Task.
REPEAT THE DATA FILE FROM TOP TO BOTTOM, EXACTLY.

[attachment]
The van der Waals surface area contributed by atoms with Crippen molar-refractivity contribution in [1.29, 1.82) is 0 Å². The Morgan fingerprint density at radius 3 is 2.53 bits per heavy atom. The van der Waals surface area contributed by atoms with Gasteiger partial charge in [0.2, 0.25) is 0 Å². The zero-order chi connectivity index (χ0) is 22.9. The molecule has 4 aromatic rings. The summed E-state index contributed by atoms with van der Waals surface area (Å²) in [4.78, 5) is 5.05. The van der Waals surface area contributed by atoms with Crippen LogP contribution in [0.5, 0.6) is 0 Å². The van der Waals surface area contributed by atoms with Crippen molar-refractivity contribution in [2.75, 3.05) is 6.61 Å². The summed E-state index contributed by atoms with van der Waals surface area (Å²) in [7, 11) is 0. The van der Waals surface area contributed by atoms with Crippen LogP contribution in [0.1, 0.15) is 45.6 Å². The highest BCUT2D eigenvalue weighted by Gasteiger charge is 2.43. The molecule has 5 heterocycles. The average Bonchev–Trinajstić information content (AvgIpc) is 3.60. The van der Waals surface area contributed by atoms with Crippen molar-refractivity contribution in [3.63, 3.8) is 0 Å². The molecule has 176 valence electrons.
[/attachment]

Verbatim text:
The van der Waals surface area contributed by atoms with Crippen molar-refractivity contribution in [1.29, 1.82) is 0 Å². The Morgan fingerprint density at radius 3 is 2.53 bits per heavy atom. The van der Waals surface area contributed by atoms with Gasteiger partial charge in [0.2, 0.25) is 0 Å². The zero-order chi connectivity index (χ0) is 22.9. The molecule has 4 aromatic rings. The summed E-state index contributed by atoms with van der Waals surface area (Å²) in [4.78, 5) is 5.05. The van der Waals surface area contributed by atoms with Crippen LogP contribution in [0.5, 0.6) is 0 Å². The van der Waals surface area contributed by atoms with Crippen molar-refractivity contribution in [2.75, 3.05) is 6.61 Å². The summed E-state index contributed by atoms with van der Waals surface area (Å²) in [7, 11) is 0. The van der Waals surface area contributed by atoms with Crippen LogP contribution in [0.1, 0.15) is 45.6 Å². The highest BCUT2D eigenvalue weighted by Gasteiger charge is 2.43. The molecule has 5 heterocycles. The average Bonchev–Trinajstić information content (AvgIpc) is 3.60. The van der Waals surface area contributed by atoms with Crippen molar-refractivity contribution in [3.63, 3.8) is 0 Å². The molecule has 176 valence electrons.